Steven B. June 22, 2020
Cheboygan is a city in upper peninsula of Michigan.
hardlikearmour June 22, 2020
Sheboygan is a city/town on Lake Michigan in Wisconsin. It's about halfway between Green Bay and Milwaukee.
Michelebuckler September 21, 2020
Cheboygan Michigan is in the lower peninsula.
Fog C. July 10, 2019
More sausage recipes, please!!!
Geraldo C. February 10, 2016
Thank you by your help, from Brazil!
Chris E. January 28, 2016
After being in the Army, and living In Germany twice, I can say, with certainty, this IS the Bratwurst that I had while there. TERRIFIC!!!!
David D. December 15, 2015
We just stuff with a hand crank sausage stuffer. Works great and has an old timey feel.
Danny M. September 24, 2015
Does anyone have an alternative to sausage stuffing besides the KitchenAid sausage stuffer? I have one but it is VERY ineffective at stuffing sausage. The plunger just pushes air the entire time into the casings, its very slow so by the time you get movement your meat is already at room temp (which makes stuffing nearly impossible = horrible experience. Anyone have advice for using the KA, or suggestions for other products? Someone please help!!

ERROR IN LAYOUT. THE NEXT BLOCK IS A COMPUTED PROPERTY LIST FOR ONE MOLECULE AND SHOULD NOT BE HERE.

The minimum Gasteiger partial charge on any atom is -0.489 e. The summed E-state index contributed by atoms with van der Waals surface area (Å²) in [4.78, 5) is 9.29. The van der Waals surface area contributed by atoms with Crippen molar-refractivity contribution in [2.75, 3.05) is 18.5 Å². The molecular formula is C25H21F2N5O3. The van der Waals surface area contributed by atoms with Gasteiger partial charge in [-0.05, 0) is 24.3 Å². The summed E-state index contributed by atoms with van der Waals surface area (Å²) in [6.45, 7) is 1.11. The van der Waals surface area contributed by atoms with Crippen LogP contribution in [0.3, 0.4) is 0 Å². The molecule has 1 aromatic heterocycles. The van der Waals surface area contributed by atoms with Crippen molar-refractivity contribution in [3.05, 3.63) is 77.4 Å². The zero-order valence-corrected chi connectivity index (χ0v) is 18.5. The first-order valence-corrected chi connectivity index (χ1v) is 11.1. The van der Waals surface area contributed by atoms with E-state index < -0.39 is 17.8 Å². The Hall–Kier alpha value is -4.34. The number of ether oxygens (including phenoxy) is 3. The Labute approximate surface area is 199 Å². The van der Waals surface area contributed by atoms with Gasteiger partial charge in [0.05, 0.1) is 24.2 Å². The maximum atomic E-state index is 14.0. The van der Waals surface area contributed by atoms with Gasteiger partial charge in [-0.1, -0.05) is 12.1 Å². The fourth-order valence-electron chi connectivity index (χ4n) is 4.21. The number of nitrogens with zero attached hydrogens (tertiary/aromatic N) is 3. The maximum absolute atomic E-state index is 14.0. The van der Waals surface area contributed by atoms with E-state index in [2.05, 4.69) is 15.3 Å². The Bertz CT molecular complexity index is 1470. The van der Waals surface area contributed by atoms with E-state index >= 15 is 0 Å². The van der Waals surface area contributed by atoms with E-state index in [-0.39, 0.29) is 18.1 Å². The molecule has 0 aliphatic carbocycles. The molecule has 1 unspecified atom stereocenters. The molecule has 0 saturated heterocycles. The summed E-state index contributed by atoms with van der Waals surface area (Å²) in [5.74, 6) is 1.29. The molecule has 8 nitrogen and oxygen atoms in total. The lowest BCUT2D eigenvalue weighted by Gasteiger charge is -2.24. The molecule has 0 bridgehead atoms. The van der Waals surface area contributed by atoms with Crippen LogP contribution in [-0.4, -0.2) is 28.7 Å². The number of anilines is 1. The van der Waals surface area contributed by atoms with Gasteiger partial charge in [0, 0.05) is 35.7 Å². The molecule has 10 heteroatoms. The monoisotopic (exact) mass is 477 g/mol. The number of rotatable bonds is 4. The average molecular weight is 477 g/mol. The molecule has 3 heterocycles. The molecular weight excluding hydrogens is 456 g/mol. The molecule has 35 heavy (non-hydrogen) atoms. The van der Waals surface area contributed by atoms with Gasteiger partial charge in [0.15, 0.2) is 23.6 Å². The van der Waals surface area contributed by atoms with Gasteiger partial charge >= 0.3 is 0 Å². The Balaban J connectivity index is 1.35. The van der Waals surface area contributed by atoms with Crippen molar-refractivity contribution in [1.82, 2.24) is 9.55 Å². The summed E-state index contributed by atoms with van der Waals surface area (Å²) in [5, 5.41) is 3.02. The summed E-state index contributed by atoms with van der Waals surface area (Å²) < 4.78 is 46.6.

Chris E. January 28, 2016
Due to the consistency of this, I used an Eatsman Outdoors jerky and sausage maker to make this. It's like a caulking gun, and it works great for making Brats.
painless February 4, 2016
I concur with Danny. If you are just making a couple of pounds at a time, get one of these:
For larger batches:
For large scale production:
Danny M. February 4, 2016
I got the LEM vertical stuffer, and IT WORKS LIKE A CHARM!
Patti July 19, 2015